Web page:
The three coaches couldn’t be from more varied backgrounds.
There was Carolina’s Rod Brind’Amour, the second-year coach who had a Hall of Fame-caliber career that included a Stanley Cup and two Selke Trophies.
And Pete DeBoer, who took the Vegas job midseason after several campaigns with the rival Sharks, and is now behind the bench on his fourth NHL team.
But the three head coaches provided some interesting insight in a Zoom panel last week for the NHL Coaches’ Association Global Coaches’ Clinic. It was an hour-long chat, moderated by Sportsnet’s Elliotte Friedman, where they tackled some important issues for young coaches such as working with millennials, enforcing discipline, creating ownership in the dressing room and dealing with criticism.
Below are some highlights from their panel discussion.
On your first meeting with a team
Brind’Amour: That first meeting, I think it’s a time to really get your message across and, coming out of this, it will add more meaning. I think whenever we get back to playing hockey, that first message you bring does hold a whole lot of meaning, a lot more than maybe any other camp because of the circumstances that brought us back together. We have a lot of time to think about it. Every time you get in front of a group, it matters. This one puts more meaning to it.
DeBoer: I’ve got more experience in first messages than the other guys because I’ve been fired four times, so I’ve gone to four different teams and had to address them. I’ve got a couple of quick stories on the first messages. One was this year going to Vegas in January as a first-time coach with a group that really we had gone to war with the last three years, there was a lot of hatred. Not a lot of love lost. Now I’m walking into that dressing room with those guys and addressing them for the first time.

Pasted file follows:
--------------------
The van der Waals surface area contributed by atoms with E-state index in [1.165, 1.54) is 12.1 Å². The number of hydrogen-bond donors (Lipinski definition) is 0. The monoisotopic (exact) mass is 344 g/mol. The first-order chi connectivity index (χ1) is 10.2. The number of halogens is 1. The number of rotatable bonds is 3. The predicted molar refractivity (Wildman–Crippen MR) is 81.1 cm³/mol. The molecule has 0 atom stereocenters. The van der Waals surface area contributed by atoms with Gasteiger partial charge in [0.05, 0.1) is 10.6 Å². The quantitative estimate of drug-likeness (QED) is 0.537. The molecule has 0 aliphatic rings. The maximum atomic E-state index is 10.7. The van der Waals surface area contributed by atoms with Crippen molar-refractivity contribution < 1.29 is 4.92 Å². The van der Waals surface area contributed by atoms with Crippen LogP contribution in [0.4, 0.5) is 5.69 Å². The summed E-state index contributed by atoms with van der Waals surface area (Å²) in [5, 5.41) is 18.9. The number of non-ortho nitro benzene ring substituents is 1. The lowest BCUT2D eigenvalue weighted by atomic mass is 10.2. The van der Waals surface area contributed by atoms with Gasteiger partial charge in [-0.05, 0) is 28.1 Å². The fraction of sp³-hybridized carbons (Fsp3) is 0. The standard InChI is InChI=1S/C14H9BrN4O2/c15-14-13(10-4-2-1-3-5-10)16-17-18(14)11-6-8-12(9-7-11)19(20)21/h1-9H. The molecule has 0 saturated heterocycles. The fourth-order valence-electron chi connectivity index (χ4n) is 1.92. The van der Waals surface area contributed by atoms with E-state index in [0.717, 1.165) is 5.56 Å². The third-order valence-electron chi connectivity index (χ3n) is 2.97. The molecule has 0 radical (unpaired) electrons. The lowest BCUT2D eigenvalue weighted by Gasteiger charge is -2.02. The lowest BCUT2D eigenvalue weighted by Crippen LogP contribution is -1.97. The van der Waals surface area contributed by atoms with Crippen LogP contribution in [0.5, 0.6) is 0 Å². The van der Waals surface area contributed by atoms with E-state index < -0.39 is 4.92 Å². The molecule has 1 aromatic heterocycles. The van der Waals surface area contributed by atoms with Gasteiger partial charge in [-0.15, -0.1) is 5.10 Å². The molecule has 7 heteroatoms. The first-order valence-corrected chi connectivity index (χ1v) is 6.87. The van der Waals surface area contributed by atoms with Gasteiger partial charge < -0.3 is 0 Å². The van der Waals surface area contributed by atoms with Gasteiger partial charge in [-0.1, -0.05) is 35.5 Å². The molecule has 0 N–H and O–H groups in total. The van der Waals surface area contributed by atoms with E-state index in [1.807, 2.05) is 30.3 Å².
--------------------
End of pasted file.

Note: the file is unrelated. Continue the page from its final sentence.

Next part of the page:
I put some thought into that message. I had a 48-hour window when I got the job and had to be behind the bench in Ottawa. I talked with Paul Maurice who had taken over a few teams. It was a combination of a bit of humor to try to take the edge off the situation and a strong message. The main gist of it was — some good people lost their jobs, Gerard Gallant, Mike Kelly and that staff. We all had to look in the mirror and get it fixed going forward.
The other (story) was my first year coaching in the NHL, I came out of junior to the Florida Panthers replacing Jacques Martin. He told me we needed a tough message in training camp. I ran the hardest training camp I ever ran in my life. And I’m lucky the guys didn’t walk out and strike two days into it. I’m surprised I actually survived it. We got through the year and Bryan McCabe was our captain, we got to our exit meetings and he said, ‘Listen, I’m excited about next year but you’ve got to take your foot off the gas in training camp next year.’ He was pretty clear as a veteran guy, ‘We let you get away with it once, but you better not try to do that again, because you’ll be playing with fire.’ You have to find that happy medium.
Cooper: For me, it’s a little different because I’ve been with this group for a while. When I first got the job, it was my first time in the NHL, I didn’t play in the NHL. I remember I had flown in from Syracuse, and Guy Boucher had lost his job, and that’s something I think we pointed out, the success, they built the program to a certain point and he had taken the team to the conference final just a few years earlier.